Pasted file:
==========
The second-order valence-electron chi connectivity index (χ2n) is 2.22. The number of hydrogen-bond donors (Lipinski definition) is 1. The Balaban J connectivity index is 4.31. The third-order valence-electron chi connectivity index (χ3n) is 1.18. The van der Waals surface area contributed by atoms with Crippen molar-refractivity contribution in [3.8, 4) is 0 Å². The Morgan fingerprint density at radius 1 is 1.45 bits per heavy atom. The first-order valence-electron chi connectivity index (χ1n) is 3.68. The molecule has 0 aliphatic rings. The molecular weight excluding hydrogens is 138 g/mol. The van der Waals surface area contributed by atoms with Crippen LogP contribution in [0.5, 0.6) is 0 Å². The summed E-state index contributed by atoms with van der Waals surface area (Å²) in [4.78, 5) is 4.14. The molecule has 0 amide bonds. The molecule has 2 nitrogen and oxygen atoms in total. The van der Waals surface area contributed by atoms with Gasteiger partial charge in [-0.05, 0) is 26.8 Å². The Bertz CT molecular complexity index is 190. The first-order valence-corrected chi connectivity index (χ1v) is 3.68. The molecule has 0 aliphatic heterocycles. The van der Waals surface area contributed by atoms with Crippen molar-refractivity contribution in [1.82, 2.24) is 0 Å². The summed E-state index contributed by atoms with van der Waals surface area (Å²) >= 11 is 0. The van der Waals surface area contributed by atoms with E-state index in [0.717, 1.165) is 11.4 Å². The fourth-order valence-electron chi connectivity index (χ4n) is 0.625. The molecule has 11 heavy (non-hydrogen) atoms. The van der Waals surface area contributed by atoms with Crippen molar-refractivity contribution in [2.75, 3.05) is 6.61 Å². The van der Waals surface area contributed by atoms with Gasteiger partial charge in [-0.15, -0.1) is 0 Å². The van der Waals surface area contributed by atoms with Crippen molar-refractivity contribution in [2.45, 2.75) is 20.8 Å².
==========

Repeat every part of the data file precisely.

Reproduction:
The second-order valence-electron chi connectivity index (χ2n) is 2.22. The number of hydrogen-bond donors (Lipinski definition) is 1. The Balaban J connectivity index is 4.31. The third-order valence-electron chi connectivity index (χ3n) is 1.18. The van der Waals surface area contributed by atoms with Crippen molar-refractivity contribution in [3.8, 4) is 0 Å². The Morgan fingerprint density at radius 1 is 1.45 bits per heavy atom. The first-order valence-electron chi connectivity index (χ1n) is 3.68. The molecule has 0 aliphatic rings. The molecular weight excluding hydrogens is 138 g/mol. The van der Waals surface area contributed by atoms with Crippen LogP contribution in [0.5, 0.6) is 0 Å². The summed E-state index contributed by atoms with van der Waals surface area (Å²) in [4.78, 5) is 4.14. The molecule has 0 amide bonds. The molecule has 2 nitrogen and oxygen atoms in total. The van der Waals surface area contributed by atoms with Gasteiger partial charge in [-0.05, 0) is 26.8 Å². The Bertz CT molecular complexity index is 190. The first-order valence-corrected chi connectivity index (χ1v) is 3.68. The molecule has 0 aliphatic heterocycles. The van der Waals surface area contributed by atoms with Crippen molar-refractivity contribution in [1.82, 2.24) is 0 Å². The summed E-state index contributed by atoms with van der Waals surface area (Å²) >= 11 is 0. The van der Waals surface area contributed by atoms with E-state index in [0.717, 1.165) is 11.4 Å². The fourth-order valence-electron chi connectivity index (χ4n) is 0.625. The molecule has 11 heavy (non-hydrogen) atoms. The van der Waals surface area contributed by atoms with Crippen molar-refractivity contribution in [2.75, 3.05) is 6.61 Å². The van der Waals surface area contributed by atoms with Gasteiger partial charge in [-0.15, -0.1) is 0 Å². The van der Waals surface area contributed by atoms with Crippen molar-refractivity contribution in [2.45, 2.75) is 20.8 Å².